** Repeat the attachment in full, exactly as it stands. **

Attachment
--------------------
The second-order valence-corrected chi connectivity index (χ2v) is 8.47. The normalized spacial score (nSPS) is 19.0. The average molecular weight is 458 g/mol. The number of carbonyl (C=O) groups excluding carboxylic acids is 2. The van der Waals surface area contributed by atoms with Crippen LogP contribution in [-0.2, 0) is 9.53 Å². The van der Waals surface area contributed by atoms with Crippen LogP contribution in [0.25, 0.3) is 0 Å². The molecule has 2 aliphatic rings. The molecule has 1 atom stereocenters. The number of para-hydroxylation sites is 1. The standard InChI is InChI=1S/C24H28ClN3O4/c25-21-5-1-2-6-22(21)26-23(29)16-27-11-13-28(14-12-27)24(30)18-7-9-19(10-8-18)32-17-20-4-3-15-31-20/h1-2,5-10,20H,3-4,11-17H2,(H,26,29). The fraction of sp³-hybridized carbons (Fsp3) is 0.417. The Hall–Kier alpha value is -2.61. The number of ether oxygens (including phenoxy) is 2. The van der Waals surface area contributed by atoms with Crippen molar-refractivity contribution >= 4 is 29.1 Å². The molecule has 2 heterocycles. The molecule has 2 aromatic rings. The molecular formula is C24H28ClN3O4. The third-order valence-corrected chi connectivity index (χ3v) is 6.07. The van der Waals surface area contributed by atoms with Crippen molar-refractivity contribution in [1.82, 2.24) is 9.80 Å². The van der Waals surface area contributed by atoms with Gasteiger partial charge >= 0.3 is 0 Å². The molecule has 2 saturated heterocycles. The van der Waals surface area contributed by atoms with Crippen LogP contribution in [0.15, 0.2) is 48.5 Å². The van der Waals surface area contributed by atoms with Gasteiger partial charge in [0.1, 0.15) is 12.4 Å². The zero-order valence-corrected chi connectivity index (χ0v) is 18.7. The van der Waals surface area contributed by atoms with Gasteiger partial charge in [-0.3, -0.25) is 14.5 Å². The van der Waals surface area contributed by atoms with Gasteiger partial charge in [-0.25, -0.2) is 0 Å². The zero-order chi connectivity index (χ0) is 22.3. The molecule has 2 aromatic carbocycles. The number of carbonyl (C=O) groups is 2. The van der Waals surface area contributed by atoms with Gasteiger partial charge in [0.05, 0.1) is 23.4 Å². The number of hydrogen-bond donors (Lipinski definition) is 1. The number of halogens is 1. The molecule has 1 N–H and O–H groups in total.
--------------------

The second-order valence-corrected chi connectivity index (χ2v) is 8.47. The normalized spacial score (nSPS) is 19.0. The average molecular weight is 458 g/mol. The number of carbonyl (C=O) groups excluding carboxylic acids is 2. The van der Waals surface area contributed by atoms with Crippen LogP contribution in [-0.2, 0) is 9.53 Å². The van der Waals surface area contributed by atoms with Crippen LogP contribution in [0.25, 0.3) is 0 Å². The molecule has 2 aliphatic rings. The molecule has 1 atom stereocenters. The number of para-hydroxylation sites is 1. The standard InChI is InChI=1S/C24H28ClN3O4/c25-21-5-1-2-6-22(21)26-23(29)16-27-11-13-28(14-12-27)24(30)18-7-9-19(10-8-18)32-17-20-4-3-15-31-20/h1-2,5-10,20H,3-4,11-17H2,(H,26,29). The fraction of sp³-hybridized carbons (Fsp3) is 0.417. The Hall–Kier alpha value is -2.61. The number of ether oxygens (including phenoxy) is 2. The van der Waals surface area contributed by atoms with Crippen molar-refractivity contribution >= 4 is 29.1 Å². The molecule has 2 heterocycles. The molecule has 2 aromatic rings. The molecular formula is C24H28ClN3O4. The third-order valence-corrected chi connectivity index (χ3v) is 6.07. The van der Waals surface area contributed by atoms with Crippen molar-refractivity contribution in [1.82, 2.24) is 9.80 Å². The van der Waals surface area contributed by atoms with Gasteiger partial charge >= 0.3 is 0 Å². The molecule has 2 saturated heterocycles. The van der Waals surface area contributed by atoms with Crippen LogP contribution in [0.15, 0.2) is 48.5 Å². The van der Waals surface area contributed by atoms with Gasteiger partial charge in [0.1, 0.15) is 12.4 Å². The zero-order valence-corrected chi connectivity index (χ0v) is 18.7. The van der Waals surface area contributed by atoms with Gasteiger partial charge in [-0.3, -0.25) is 14.5 Å². The van der Waals surface area contributed by atoms with Gasteiger partial charge in [-0.25, -0.2) is 0 Å². The zero-order chi connectivity index (χ0) is 22.3. The molecule has 2 aromatic carbocycles. The number of carbonyl (C=O) groups is 2. The van der Waals surface area contributed by atoms with Gasteiger partial charge in [0.05, 0.1) is 23.4 Å². The number of hydrogen-bond donors (Lipinski definition) is 1. The number of halogens is 1. The molecule has 1 N–H and O–H groups in total.